SL: Well, I really wanted to be an architect. I carried a graph paper book and was always looking at, and drawing houses, figuring out the interiors, what it should look like…you know, architect stuff.
SL: I had heard that the Architecture school at UVA was really tough to get into. I was interested in Engineering, but not Civil, building bridges, nor Electrical Engineering, though the irony is, that would have been perfect for what I am interested in and doing now. Certainly not Nuclear: Waaayyy too hard. So, Aerospace it was.
Coop: Have you ever worked in that field?
SL: Yes. After graduating and working as a waitress for that summer, I went to work for NASA in the Microgravity Division connected with the Space Station. I worked there from 1988 to the spring of 1994, before going to San Diego.
Coop: For the America’s Cup?
Coop: OK, so how did you get involved in Mighty Mary?
SL: I had met Dawn Riley the previous year at the Governor’s Cup, and of course during the course of that regatta we would be talking, ending with Dawn telling me to send my resumé to her. I did of course, and I went out to San Diego to try out in April 1994. From more than 800 resumés submitted, a total of 60 aspirants were invited to try out, from which a team of 28 was selected, including me. I went back in June of 1994 for a year of full-time sailing.
Coop: You ended up doing the bow. How does a not-so-big person like you come to grips with that highly visible position?
SL: Well, I figured that none of us (girls) had sailed on anything like this and I thought that trying to learn on the water would take just too long, so I came up with a plan for what amounts to a playbook. A friend gave me 40-plus hours of VHS tapes from the 1992 series and I studied them, eventually editing them into clips for each particular maneuver.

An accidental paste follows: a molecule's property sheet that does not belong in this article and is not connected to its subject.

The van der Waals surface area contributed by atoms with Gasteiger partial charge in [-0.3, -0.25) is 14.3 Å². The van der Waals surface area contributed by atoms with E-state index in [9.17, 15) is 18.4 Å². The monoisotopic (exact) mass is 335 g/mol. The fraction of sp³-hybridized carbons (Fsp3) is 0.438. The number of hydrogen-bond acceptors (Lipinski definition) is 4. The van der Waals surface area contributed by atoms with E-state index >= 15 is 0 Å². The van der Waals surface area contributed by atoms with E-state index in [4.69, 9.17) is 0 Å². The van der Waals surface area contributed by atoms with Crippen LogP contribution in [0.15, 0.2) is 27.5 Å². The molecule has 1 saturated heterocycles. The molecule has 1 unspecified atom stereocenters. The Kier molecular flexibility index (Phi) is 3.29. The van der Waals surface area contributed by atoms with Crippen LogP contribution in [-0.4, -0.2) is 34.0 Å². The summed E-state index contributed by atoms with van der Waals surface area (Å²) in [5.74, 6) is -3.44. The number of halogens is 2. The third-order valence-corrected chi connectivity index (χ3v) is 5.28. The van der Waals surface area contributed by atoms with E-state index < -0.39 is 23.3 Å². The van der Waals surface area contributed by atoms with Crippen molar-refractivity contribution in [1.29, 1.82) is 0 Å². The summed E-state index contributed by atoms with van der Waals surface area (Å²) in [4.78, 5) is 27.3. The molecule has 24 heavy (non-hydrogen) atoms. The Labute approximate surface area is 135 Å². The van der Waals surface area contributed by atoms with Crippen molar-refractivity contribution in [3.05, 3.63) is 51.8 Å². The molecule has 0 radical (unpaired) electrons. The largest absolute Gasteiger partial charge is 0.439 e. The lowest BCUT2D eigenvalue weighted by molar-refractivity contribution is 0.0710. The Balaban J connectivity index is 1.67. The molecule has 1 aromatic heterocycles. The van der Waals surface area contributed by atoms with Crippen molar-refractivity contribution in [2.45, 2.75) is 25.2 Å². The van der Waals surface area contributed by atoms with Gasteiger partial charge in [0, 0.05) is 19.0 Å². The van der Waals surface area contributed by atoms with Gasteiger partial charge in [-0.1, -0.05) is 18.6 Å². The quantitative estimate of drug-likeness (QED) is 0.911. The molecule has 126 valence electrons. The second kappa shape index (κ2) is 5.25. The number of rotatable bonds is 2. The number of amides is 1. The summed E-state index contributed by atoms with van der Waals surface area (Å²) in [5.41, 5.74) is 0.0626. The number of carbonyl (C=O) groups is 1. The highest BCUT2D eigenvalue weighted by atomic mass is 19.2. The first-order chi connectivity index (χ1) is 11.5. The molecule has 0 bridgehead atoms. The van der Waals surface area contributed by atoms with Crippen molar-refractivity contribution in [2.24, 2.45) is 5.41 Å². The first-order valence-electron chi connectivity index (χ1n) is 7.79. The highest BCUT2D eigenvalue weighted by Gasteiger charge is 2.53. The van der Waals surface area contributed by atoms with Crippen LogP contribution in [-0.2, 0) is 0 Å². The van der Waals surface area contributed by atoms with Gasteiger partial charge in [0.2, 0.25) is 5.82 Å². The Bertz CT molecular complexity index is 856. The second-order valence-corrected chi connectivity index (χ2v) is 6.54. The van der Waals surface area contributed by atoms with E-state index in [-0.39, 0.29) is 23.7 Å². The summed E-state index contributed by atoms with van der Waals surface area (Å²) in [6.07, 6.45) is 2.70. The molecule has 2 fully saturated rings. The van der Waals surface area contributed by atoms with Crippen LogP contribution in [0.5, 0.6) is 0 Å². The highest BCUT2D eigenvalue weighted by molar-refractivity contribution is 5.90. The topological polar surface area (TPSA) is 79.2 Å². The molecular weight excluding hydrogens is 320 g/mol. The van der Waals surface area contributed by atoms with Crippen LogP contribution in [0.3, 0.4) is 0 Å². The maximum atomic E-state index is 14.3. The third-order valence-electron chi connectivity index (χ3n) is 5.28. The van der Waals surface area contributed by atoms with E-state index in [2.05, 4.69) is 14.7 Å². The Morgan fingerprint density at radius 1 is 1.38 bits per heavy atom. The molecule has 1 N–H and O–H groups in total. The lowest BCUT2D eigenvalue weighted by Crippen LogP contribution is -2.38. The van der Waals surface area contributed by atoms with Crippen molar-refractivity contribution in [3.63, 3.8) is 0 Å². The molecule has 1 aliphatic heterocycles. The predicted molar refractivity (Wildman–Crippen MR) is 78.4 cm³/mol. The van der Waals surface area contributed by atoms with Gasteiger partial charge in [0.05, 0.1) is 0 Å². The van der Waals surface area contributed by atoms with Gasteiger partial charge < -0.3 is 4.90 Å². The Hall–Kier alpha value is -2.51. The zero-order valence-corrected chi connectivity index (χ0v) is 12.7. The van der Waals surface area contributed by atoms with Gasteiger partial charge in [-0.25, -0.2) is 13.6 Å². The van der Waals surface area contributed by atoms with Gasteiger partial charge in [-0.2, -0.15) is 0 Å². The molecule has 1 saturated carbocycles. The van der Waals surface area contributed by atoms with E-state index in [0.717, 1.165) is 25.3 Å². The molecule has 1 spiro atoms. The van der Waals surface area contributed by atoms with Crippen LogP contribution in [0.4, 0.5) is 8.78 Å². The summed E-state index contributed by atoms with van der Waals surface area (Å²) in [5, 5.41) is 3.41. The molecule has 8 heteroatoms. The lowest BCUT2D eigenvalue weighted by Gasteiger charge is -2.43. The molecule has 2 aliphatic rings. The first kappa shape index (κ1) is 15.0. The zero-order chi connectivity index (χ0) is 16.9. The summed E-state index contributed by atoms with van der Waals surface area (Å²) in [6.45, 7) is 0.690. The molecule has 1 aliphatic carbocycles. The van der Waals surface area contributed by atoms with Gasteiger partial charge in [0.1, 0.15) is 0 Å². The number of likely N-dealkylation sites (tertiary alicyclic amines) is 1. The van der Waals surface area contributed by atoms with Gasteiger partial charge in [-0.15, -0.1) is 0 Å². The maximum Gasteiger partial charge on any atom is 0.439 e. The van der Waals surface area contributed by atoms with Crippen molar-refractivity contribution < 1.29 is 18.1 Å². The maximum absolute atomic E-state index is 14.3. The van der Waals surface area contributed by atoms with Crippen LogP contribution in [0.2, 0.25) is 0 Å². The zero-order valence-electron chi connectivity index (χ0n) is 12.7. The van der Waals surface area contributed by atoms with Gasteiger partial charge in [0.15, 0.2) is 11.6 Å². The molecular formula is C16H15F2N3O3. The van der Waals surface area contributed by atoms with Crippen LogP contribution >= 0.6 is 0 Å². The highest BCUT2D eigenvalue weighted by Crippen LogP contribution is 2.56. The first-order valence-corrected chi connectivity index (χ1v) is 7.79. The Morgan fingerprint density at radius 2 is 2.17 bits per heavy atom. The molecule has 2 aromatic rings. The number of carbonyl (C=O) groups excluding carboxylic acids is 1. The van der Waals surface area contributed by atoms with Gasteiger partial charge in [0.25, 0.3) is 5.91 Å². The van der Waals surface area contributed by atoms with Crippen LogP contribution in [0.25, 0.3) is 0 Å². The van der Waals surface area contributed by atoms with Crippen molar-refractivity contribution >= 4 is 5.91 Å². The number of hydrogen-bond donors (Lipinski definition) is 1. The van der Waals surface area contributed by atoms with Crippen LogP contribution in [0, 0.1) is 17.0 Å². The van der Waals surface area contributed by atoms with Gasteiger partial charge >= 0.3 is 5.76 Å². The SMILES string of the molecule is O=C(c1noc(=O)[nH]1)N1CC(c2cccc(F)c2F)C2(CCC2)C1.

Coop: Was Mighty Mary “modified” to make her easier for a less strong crew to sail?
SL: No, we just got stronger and used more people for any activity. We put handles on the kite pole and relatively simple things that would allow a fit, pretty strong person, male or female, to handle the gear. I think the winch pedestals might have been a custom detail, slightly shorter than normal.
We had a lot of input into the boat’s layout, and it worked for the crew we had.
Coop: What was the feeling when Dave Dellenbaugh was brought aboard?
SL: Ah, that ran the gamut from “No Never!” to “We are here to win.” The no-never side rejected the idea of having a guy on the boat: “That is not what we are here for.” Other sailors were willing to do whatever was necessary. Dave had the experience we lacked, so the management decided to bring him onboard.
Coop: And there have been very few women on the sailing side of the AC since…
SL: Other than two co-ed teams run by Dawn Riley in the 2000s, women have not had sailing roles in the Cup. There are a few reasons for this, but the world is hopefully changing. Opportunities at the lower end of sailing for women to get into programs where the skills – and frankly the contacts – can develop are still lean, compared to the guys. We all need to help give a leg up, and build from the bottom up – creating opportunities for the next generation of female sailors.
Coop: Advice for young female sailors?
SL: Ask around. Get on boats. Make contacts. Show up before boat call. Do your job, listen, pay attention on the boat, and then contribute!
Coop: What are you up to these days?
SL: Still sailing, everything from a recently sold J/70 to 50-meter Perini Navis around the globe, and now getting into foiling. Also sailing doublehanded with Kenny Read, which is fun, new and different for me!
Developing apps for sailing; something the average beer can sailor can use, right on their phone. One app is in fact called Beer Can Racing. You can enter marks, TWD and start/finish lines, and it gives you the course layout on your phone or iPad. Mainly tools that give information for the way I like to sail.
Coop: Thank you Suzy! See you on the water.